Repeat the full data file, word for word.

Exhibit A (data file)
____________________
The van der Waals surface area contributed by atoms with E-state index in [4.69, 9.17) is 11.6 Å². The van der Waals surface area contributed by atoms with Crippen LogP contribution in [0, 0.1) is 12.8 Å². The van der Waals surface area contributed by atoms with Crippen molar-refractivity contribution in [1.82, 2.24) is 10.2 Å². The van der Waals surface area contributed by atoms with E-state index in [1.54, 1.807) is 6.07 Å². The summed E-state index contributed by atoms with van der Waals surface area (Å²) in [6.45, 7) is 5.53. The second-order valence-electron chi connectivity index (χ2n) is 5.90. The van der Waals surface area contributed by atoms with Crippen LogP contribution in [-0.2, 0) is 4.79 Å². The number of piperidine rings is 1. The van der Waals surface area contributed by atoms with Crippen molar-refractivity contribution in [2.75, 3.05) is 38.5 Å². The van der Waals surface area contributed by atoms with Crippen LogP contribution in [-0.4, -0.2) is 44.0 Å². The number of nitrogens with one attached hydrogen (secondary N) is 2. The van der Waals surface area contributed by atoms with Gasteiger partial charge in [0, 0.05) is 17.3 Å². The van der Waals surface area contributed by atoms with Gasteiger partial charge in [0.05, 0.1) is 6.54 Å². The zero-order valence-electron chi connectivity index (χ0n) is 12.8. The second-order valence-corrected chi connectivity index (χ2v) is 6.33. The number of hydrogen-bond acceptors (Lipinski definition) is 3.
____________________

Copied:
The van der Waals surface area contributed by atoms with E-state index in [4.69, 9.17) is 11.6 Å². The van der Waals surface area contributed by atoms with Crippen LogP contribution in [0, 0.1) is 12.8 Å². The van der Waals surface area contributed by atoms with Crippen molar-refractivity contribution in [1.82, 2.24) is 10.2 Å². The van der Waals surface area contributed by atoms with E-state index in [1.54, 1.807) is 6.07 Å². The summed E-state index contributed by atoms with van der Waals surface area (Å²) in [6.45, 7) is 5.53. The second-order valence-electron chi connectivity index (χ2n) is 5.90. The van der Waals surface area contributed by atoms with Crippen LogP contribution in [-0.2, 0) is 4.79 Å². The number of piperidine rings is 1. The van der Waals surface area contributed by atoms with Crippen molar-refractivity contribution in [2.75, 3.05) is 38.5 Å². The van der Waals surface area contributed by atoms with Crippen LogP contribution in [-0.4, -0.2) is 44.0 Å². The number of nitrogens with one attached hydrogen (secondary N) is 2. The van der Waals surface area contributed by atoms with Gasteiger partial charge in [0, 0.05) is 17.3 Å². The van der Waals surface area contributed by atoms with Gasteiger partial charge in [0.05, 0.1) is 6.54 Å². The zero-order valence-electron chi connectivity index (χ0n) is 12.8. The second-order valence-corrected chi connectivity index (χ2v) is 6.33. The number of hydrogen-bond acceptors (Lipinski definition) is 3.